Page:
Blaming Islam for ISIS is how Americans forget all the above happened. Blaming Islam for ISIS is how Americans are made to feel good about themselves, and blaming Islam for ISIS is how Americans are easily led into supporting hypnotic but counter-productive military missions.
In March of this year, The Atlantic published an essay titled “What ISIS Really Wants”. For those seeking to blame Islam for ISIS, this is the Magna Carta. For neo-cons and right-wing loons, and for those seeking absolution for the Iraq invasion, Graeme Wood’s essay is as purifying as holy water.
A summation of the piece reads as follows: ISIS is Islamic, very Islamic, uber-Islamic, super-dooper Islamic, and exactly the terrorist group the Prophet Muhammad had in mind when he recited the Quran. So beware, all Muslims have the potential to be ISIS.
We now know from seized IS documents, interviews with captured and former IS fighters, and those who have spent time in IS-controlled territory that Wood’s essay is wildly ill-informed, stupendously inaccurate and in no way reflects the aims and motives of IS leadership. Yet Wood appears on each of the major cable television networks daily to discuss the hypothesis of his essay.
We can’t defeat ISIS if we misrepresent what and who ISIS actually is. Far from being the apocalyptic Islamist group that Wood contends they are, actual IS documents and blue prints reveal IS to be methodical state builders, led by secular Baathists – who aim to restore Sunni-Baathist power in Iraq. These documents also make clear that Saddam’s former generals (anti-Islamists) use Islam as a recruitment tool. “They [ISIS founders] reasoned that Baghdadi, an educated cleric, would give the group a religious face,” notes the German newspaper Der Spiegel.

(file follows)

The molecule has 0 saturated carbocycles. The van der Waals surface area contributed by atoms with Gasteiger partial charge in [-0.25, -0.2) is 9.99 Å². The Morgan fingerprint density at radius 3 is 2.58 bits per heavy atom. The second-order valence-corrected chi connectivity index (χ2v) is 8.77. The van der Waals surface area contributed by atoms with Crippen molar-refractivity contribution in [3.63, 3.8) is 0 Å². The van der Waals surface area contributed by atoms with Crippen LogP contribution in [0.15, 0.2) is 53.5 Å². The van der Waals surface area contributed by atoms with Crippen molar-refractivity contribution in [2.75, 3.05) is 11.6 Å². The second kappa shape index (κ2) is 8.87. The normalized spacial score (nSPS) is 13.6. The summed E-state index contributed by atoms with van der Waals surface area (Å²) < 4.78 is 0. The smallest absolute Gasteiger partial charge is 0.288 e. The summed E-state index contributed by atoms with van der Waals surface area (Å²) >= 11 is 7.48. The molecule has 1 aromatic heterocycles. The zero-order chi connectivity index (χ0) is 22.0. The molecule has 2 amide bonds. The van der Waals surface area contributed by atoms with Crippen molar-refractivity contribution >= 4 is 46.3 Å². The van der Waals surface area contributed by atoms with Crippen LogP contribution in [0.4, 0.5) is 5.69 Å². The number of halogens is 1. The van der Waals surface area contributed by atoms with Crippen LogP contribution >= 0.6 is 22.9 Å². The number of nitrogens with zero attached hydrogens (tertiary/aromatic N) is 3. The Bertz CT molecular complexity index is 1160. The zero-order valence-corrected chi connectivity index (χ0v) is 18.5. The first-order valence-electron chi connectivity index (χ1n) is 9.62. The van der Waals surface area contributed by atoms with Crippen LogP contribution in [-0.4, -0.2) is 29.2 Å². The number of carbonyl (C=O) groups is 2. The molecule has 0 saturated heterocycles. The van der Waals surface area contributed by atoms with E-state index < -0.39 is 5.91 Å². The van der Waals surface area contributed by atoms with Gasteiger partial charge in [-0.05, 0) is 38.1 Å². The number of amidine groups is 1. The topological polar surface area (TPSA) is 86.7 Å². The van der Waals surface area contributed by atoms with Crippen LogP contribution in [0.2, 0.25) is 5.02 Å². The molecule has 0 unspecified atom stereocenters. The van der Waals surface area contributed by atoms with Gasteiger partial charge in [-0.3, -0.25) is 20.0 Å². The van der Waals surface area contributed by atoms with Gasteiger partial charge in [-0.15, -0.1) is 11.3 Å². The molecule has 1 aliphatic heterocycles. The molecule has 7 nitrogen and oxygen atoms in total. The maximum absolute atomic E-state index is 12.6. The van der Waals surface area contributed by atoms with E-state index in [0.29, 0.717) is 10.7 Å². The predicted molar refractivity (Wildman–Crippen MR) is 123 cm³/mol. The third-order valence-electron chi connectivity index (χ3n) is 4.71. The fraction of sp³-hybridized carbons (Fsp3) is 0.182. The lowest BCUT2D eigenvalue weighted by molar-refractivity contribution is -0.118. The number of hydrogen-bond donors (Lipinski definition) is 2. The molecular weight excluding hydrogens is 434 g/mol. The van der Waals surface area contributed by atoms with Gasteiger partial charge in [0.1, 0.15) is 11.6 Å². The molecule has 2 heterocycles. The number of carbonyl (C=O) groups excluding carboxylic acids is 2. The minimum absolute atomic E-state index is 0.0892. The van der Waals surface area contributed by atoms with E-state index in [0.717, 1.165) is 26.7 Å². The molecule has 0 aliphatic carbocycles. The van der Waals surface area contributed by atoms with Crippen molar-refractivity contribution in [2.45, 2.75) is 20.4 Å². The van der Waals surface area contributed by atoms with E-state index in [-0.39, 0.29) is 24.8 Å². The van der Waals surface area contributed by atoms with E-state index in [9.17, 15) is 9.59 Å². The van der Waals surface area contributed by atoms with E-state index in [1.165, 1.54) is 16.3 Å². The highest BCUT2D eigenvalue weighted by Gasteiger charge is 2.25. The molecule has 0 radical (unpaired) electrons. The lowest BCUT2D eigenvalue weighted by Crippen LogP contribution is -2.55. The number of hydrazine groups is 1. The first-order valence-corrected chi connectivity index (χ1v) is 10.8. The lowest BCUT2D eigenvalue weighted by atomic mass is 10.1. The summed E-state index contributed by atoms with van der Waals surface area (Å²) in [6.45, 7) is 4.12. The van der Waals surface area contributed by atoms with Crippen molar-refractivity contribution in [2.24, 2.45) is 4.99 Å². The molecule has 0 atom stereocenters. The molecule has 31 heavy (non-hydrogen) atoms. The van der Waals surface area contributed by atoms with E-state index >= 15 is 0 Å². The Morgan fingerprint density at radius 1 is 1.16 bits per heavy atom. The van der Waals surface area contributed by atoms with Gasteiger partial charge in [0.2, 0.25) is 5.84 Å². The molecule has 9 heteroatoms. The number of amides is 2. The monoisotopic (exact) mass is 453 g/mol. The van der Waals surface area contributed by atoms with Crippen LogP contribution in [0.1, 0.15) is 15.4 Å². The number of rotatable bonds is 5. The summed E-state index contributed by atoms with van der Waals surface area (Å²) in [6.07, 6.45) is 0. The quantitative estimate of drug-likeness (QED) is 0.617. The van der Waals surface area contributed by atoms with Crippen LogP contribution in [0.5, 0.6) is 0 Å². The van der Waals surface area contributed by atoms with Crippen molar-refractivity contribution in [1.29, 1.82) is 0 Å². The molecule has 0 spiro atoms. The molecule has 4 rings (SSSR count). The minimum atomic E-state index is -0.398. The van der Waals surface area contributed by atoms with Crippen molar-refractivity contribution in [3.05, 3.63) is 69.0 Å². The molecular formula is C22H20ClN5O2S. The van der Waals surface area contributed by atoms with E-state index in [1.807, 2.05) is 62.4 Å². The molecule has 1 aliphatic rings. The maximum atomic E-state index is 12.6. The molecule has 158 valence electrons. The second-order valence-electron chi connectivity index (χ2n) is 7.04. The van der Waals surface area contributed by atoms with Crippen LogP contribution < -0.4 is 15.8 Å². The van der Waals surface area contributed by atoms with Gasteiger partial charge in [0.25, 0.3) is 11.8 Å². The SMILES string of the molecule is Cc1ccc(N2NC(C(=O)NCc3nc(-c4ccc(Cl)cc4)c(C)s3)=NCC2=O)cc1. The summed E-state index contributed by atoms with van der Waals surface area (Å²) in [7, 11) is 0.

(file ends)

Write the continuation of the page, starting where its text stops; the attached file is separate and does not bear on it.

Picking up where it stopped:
These ISIS documents and blueprints are corroborated by interviews with captured ISIS fighters. Last month, Lydia Wilson of Oxford University published her findings. She found that recruits are drawn to ISIS for reasons that have little to do with extremist Islam. “They are woefully ignorant about Islam and have difficulty answering questions about Sharia law, militant jihad, and the Caliphate,” observed Wilson.
The social chaos and lack of security in Iraq caused by the US invasion features as another theme among ISIS fighters. “The Americans came,” one ISIS fighters told interviewers. “They took away Saddam, but they also took away our security. I didn’t like Saddam, we were starving then, but at least we didn’t have war. When you came here, the civil war started.”
A US general said this, the above “absolutely fits the typical profile” of an ISIS fighter. In other words, US military invasions and interventions in the Middle East are creating the conditions for ISIS to thrive.
Yet the media welcomes only those who blame Islam or “radical Islam” and not those who speak to the conditions that make ISIS appealing.
Those conditions that place the blame at the feet of US military intervention, US-backed dictatorships, and US arms sales to both sponsors of terrorism and actual terrorist groups themselves.
But blaming Islam makes us feel good about ourselves. Blaming Islam is good for television ratings. Blaming Islam makes it easier to sell new wars.
– CJ Werleman is the author of Crucifying America (2013)